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No rift between Bucs' pitchers and hitters

No rift between Bucs' pitchers and hitters

No rift between Bucs' pitchers and hitters
PITTSBURGH -- Pirates pitchers are allowing 3.59 runs per game, the fourth-stingiest rate in the National League. But the Bucs took a record of 14-18 into Saturday night's game against the Astros because their hitters ranked dead last with 2.78 runs per game.

So are the pitchers and the hitters at each other's throats by now?

Pittsburgh skipper Clint Hurdle conceded that it was a good question; "I've been in environments where that has happened, and needed to be defused."

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The query was also timely, inasmuch as current and former members of the San Diego Padres were busy on Saturday denying that hitters' criticism of Petco Park's dimensions had ignited a tussle with one of their pitchers.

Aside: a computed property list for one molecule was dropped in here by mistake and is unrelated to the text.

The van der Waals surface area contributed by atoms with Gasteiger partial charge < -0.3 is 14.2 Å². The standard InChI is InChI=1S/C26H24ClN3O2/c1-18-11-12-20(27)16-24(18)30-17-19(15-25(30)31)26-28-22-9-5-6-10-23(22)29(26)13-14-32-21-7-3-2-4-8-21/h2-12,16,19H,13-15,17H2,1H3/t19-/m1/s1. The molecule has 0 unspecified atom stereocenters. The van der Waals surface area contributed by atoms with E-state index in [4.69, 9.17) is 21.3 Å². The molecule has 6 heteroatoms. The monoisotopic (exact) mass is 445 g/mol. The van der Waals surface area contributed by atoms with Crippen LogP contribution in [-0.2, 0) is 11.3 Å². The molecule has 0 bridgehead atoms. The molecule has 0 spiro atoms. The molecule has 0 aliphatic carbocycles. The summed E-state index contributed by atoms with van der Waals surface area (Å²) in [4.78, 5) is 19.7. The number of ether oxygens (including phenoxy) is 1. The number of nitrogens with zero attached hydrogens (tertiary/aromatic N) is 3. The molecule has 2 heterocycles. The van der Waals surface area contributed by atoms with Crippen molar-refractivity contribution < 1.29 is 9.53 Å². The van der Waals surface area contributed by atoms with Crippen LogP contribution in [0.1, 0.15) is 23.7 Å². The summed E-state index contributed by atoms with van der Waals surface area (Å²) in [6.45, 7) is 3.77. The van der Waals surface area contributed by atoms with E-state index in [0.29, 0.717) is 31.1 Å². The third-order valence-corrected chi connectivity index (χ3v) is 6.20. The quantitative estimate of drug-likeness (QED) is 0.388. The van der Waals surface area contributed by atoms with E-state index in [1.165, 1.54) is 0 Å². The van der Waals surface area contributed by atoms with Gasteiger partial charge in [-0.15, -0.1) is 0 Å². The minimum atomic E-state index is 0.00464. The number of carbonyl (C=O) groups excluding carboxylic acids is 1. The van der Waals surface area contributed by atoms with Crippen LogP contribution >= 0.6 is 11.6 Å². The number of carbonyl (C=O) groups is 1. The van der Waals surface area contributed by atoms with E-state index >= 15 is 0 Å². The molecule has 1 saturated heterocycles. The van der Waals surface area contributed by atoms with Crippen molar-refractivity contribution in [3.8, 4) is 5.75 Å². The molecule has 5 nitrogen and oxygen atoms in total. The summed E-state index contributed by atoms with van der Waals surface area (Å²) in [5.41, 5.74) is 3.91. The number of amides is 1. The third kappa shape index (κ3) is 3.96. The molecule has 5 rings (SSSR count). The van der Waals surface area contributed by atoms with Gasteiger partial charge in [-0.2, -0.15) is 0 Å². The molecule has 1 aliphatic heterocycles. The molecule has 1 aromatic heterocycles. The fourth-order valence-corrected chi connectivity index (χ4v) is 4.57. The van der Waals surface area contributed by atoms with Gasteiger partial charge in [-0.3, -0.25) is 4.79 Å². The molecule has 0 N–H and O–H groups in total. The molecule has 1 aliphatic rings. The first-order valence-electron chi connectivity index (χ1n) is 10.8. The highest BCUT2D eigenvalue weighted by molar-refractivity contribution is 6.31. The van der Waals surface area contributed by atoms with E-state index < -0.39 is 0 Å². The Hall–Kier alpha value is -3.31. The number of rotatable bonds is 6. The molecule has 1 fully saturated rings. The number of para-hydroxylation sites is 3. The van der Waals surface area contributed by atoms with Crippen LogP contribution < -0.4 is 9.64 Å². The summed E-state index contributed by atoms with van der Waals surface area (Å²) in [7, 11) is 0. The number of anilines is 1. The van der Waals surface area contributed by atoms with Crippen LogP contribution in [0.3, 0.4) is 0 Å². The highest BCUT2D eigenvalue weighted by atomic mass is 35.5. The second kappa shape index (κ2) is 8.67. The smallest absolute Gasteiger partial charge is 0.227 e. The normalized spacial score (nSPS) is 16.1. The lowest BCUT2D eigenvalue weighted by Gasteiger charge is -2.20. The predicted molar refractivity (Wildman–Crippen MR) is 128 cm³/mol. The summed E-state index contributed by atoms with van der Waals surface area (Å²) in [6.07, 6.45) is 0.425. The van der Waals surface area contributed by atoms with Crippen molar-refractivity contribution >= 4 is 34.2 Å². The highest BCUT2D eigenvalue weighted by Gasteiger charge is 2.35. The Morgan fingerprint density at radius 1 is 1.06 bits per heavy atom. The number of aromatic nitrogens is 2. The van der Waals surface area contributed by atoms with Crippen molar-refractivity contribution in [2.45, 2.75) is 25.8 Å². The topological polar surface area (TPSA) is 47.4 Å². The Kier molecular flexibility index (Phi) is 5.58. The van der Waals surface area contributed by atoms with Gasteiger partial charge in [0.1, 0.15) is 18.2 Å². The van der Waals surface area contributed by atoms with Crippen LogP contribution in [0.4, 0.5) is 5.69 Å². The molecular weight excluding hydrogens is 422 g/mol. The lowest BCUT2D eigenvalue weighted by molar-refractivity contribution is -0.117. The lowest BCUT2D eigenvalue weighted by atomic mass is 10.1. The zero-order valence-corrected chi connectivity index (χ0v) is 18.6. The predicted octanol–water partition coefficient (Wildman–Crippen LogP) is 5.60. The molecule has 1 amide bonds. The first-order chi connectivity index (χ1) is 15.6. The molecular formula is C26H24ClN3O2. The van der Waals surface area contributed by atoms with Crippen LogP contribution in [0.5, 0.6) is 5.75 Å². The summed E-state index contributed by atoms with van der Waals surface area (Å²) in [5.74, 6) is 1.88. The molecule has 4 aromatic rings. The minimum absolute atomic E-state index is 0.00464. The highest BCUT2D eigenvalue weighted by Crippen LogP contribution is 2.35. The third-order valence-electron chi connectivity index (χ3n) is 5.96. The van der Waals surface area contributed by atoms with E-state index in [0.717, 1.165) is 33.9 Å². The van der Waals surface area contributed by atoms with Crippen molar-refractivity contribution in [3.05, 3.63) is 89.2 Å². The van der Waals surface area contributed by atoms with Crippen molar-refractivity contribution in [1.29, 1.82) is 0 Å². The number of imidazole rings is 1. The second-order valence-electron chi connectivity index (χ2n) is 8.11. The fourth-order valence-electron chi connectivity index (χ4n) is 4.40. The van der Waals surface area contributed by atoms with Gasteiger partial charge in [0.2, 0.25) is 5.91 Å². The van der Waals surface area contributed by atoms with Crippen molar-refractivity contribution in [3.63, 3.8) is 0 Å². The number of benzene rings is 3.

"There is no sense of that being the case here," Hurdle said. "The cohesiveness has been very good. [The pitchers] have been very professional. They understand and see the effort -- and the frustration -- of the hitters. They're all confident that we will pull through it.

"The pitchers know there have been days, and there will be others, when they've struggled but everyone continued to play hard behind them to get outs."

That is almost verbatim how James McDonald shrugged off his tough 1-0 loss in Friday night's series opener with the Astros.

"It's part of the game. I've been the guy on the mound, getting shelled, and the guys behind me still believed in me and played hard behind me."

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